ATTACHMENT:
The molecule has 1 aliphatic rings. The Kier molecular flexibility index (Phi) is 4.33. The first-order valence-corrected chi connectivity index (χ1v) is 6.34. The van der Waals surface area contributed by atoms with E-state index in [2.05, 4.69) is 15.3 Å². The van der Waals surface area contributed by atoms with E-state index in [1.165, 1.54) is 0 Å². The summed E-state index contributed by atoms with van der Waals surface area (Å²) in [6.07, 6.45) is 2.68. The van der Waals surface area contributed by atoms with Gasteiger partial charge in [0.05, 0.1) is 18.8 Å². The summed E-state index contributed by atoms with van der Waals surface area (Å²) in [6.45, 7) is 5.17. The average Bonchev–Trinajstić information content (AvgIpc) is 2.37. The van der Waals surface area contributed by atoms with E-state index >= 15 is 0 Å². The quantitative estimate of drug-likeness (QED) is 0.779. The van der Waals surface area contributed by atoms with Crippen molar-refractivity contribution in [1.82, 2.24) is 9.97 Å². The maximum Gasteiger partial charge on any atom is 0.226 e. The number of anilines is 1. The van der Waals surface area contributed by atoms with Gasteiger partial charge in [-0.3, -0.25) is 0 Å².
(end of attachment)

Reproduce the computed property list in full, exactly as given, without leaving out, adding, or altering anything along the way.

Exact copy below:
The molecule has 1 aliphatic rings. The Kier molecular flexibility index (Phi) is 4.33. The first-order valence-corrected chi connectivity index (χ1v) is 6.34. The van der Waals surface area contributed by atoms with E-state index in [2.05, 4.69) is 15.3 Å². The van der Waals surface area contributed by atoms with E-state index in [1.165, 1.54) is 0 Å². The summed E-state index contributed by atoms with van der Waals surface area (Å²) in [6.07, 6.45) is 2.68. The van der Waals surface area contributed by atoms with Gasteiger partial charge in [0.05, 0.1) is 18.8 Å². The summed E-state index contributed by atoms with van der Waals surface area (Å²) in [6.45, 7) is 5.17. The average Bonchev–Trinajstić information content (AvgIpc) is 2.37. The van der Waals surface area contributed by atoms with E-state index >= 15 is 0 Å². The quantitative estimate of drug-likeness (QED) is 0.779. The van der Waals surface area contributed by atoms with Crippen molar-refractivity contribution in [1.82, 2.24) is 9.97 Å². The maximum Gasteiger partial charge on any atom is 0.226 e. The number of anilines is 1. The van der Waals surface area contributed by atoms with Gasteiger partial charge in [-0.3, -0.25) is 0 Å².